Sunday, January 30, 2011


Around Christmas time, our good friend Colette mentioned that she had won a snowshoeing and spelunking trip at a benefit auction. Ha ha, the last thing I ever want to do is go down into some dark cave. I think those were the very words out of my mouth.

So, yesterday we put on snowshoes and went off into the woods at the edge of Corner Brook in search of a series of caves formed by thousands of years of the Corner Brook stream running through the limestone rocks.

It also was Colette's birthday yesterday, so it was a festive and snowy affair.

The stream took on a Henry Moore-ish look. Only better, actually.

Our guide, Maria, thought we should go down a steep hill and then back up on our way to the cave, just for fun you understand. Challenge #1, she called it. You have to love those energetic young people and their cute ideas.

Some time later, we made it to the mouth of the cave, removed our snowshoes, and started in.

This was Challenge #2 - climbing down a small rock wall inside the cave. And then, of course, climbing back up. It was not the first time of the day when I was grateful that I do about 50 chaturanga dandasanas five to six times a week. I jokingly told Colette to engage her bandhas (she often comes to my yoga classes where this is something of a mantra). She didn't look so amused for some reason.

Here is what it looked like in the cave. When we reached our destination within the cave, we switched off our headlamps and experienced profound darkness. Finn and I kept our hands on each other's legs but I tried to just experience it, not seek out light, not freak out from the feeling of claustrophobia that was lingering at the edges of my thoughts. Maria told us that complete darkness like that causes a lot of strain on the eyes because we naturally seek out light, so our eyes were working overtime trying to find some light. Then she told a story about blind horses and coal miners. I am not so sure it was the story that I most wanted to hear right then, but it was interesting in its way.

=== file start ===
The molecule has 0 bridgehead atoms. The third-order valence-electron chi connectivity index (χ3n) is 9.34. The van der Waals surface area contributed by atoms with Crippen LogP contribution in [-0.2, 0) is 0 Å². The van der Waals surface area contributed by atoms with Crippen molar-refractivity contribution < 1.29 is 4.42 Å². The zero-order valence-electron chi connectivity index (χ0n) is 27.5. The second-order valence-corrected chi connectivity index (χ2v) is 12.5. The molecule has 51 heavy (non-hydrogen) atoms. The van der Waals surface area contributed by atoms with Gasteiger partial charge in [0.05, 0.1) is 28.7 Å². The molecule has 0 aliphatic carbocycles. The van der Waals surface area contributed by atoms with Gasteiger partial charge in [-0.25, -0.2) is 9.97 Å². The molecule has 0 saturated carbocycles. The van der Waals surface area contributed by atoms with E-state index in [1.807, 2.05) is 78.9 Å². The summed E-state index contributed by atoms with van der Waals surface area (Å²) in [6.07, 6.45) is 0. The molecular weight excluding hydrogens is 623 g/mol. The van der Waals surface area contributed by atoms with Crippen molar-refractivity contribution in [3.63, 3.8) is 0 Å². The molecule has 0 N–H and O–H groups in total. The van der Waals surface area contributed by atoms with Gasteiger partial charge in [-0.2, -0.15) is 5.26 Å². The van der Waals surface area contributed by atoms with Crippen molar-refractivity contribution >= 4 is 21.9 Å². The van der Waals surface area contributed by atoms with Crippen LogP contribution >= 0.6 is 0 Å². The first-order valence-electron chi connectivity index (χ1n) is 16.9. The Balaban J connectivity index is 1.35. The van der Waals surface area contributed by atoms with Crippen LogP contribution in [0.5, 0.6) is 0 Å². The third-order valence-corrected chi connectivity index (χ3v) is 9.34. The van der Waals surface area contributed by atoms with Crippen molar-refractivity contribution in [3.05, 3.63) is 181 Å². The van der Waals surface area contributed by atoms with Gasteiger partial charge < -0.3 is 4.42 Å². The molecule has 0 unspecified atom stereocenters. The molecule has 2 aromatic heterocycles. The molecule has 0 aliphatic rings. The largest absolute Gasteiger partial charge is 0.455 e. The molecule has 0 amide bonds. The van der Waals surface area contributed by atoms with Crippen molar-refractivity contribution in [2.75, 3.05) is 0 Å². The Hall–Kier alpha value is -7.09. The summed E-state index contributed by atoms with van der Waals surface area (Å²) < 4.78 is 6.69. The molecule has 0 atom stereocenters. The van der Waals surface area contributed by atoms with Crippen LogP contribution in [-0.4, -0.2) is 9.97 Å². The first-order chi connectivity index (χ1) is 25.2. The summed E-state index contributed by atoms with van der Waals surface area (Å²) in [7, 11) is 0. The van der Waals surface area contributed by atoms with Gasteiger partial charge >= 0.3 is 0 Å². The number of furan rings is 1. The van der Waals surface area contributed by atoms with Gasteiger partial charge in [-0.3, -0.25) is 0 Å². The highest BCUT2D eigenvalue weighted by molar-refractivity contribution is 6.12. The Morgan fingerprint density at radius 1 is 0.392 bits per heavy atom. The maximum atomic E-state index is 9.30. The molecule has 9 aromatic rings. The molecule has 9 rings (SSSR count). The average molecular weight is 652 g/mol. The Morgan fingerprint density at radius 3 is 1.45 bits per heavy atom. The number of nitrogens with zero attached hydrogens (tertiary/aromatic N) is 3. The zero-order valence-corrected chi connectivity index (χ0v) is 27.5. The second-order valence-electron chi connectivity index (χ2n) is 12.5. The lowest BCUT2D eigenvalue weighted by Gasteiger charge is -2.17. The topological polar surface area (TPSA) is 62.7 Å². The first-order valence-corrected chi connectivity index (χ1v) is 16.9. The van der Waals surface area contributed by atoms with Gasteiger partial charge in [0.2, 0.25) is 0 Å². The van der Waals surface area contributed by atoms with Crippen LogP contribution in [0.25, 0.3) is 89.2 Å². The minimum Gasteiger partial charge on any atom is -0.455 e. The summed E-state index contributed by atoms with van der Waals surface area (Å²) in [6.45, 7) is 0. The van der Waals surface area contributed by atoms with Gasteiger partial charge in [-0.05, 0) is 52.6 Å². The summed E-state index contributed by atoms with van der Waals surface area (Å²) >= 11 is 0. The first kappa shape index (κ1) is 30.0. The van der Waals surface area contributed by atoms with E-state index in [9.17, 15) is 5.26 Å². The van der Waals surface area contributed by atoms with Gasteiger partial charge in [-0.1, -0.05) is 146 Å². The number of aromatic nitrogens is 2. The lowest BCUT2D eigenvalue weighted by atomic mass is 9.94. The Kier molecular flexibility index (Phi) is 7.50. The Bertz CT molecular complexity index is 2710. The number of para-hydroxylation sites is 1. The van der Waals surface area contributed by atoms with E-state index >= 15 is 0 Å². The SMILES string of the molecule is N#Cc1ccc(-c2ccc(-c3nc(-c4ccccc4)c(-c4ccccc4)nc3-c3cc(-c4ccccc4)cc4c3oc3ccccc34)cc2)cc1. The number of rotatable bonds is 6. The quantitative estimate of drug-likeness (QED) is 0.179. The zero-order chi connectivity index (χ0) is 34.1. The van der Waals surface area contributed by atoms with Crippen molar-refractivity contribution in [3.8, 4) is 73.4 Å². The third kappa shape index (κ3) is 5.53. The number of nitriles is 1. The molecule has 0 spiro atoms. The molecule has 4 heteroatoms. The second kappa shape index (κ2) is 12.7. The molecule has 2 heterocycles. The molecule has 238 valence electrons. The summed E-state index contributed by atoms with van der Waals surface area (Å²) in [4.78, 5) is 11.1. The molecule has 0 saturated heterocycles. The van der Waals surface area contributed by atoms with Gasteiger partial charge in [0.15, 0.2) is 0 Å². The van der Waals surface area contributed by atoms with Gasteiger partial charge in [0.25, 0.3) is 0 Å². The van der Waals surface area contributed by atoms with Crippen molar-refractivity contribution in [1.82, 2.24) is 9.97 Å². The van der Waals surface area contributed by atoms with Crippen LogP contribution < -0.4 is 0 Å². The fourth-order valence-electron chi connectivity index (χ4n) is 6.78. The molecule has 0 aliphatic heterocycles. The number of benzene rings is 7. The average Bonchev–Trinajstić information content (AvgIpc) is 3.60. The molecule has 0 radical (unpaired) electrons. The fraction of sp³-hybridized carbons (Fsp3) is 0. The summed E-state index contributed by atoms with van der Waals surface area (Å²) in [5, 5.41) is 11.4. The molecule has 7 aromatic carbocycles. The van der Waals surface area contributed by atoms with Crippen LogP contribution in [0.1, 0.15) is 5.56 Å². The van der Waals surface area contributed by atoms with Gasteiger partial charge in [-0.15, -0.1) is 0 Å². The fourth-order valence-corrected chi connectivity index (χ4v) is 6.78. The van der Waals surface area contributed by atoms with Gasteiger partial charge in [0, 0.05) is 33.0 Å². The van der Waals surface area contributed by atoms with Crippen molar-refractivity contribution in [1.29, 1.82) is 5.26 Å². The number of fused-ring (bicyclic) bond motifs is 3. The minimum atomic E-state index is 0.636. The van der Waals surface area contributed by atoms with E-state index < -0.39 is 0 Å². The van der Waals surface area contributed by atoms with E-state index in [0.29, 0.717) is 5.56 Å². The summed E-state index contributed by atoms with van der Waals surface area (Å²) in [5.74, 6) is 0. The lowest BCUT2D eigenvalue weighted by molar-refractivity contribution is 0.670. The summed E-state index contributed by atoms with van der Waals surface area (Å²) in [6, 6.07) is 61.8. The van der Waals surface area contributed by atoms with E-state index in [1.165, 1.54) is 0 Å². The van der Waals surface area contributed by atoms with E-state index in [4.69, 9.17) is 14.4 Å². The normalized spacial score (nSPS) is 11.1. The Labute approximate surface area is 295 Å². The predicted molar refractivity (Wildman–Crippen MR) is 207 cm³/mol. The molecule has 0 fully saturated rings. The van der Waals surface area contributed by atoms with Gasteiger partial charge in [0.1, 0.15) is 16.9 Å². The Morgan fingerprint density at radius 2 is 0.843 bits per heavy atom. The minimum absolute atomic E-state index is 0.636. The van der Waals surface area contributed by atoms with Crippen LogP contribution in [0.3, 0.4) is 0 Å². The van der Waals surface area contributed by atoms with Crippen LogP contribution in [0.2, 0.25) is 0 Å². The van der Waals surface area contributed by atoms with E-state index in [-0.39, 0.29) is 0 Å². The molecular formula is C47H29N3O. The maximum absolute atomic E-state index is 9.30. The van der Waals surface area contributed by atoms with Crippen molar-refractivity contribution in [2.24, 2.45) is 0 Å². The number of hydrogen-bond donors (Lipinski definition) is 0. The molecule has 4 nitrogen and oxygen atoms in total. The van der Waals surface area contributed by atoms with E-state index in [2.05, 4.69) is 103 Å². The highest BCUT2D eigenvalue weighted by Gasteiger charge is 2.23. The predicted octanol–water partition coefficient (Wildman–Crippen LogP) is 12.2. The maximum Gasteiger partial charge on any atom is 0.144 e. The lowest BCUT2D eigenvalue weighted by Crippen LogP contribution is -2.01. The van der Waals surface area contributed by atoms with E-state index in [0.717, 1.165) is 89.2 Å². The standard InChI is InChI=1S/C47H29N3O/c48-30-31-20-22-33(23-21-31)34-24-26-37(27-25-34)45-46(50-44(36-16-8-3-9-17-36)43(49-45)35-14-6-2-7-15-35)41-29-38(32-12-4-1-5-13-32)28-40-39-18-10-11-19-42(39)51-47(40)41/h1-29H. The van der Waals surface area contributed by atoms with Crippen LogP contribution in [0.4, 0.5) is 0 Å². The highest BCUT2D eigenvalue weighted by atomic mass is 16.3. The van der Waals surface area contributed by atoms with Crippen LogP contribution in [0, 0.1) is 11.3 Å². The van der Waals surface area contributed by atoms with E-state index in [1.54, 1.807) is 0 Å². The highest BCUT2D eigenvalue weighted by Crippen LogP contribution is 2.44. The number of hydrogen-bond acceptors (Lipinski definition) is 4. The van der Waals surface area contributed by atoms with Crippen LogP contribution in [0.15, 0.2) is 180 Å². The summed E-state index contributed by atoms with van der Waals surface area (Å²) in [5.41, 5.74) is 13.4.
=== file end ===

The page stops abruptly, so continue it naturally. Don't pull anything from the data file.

Actually, the whole experience was a lot of fun. It was very kind of Colette to include us in her big adventure. Laying in bed last night, I did feel very grateful to not be in a cave. Being on the surface of the Earth - neither under it nor above it - is a wonderful thing.


Newfoundland Fibre Artist said...

Sounds like a good hike! And I agree its nice to be on the "right side of the sod"

dorinalouise said...

that was a wonderful adventure. thanks for sharing it. my parents took me to some caves when i was six or so. i remember the guide turning off the lights and plunging us into utter darkness.

i love the photo of the stream. there is just enough grey shadow to make the snow look like white popovers, amidst the black stream water. it's so soft and cold and satisfying.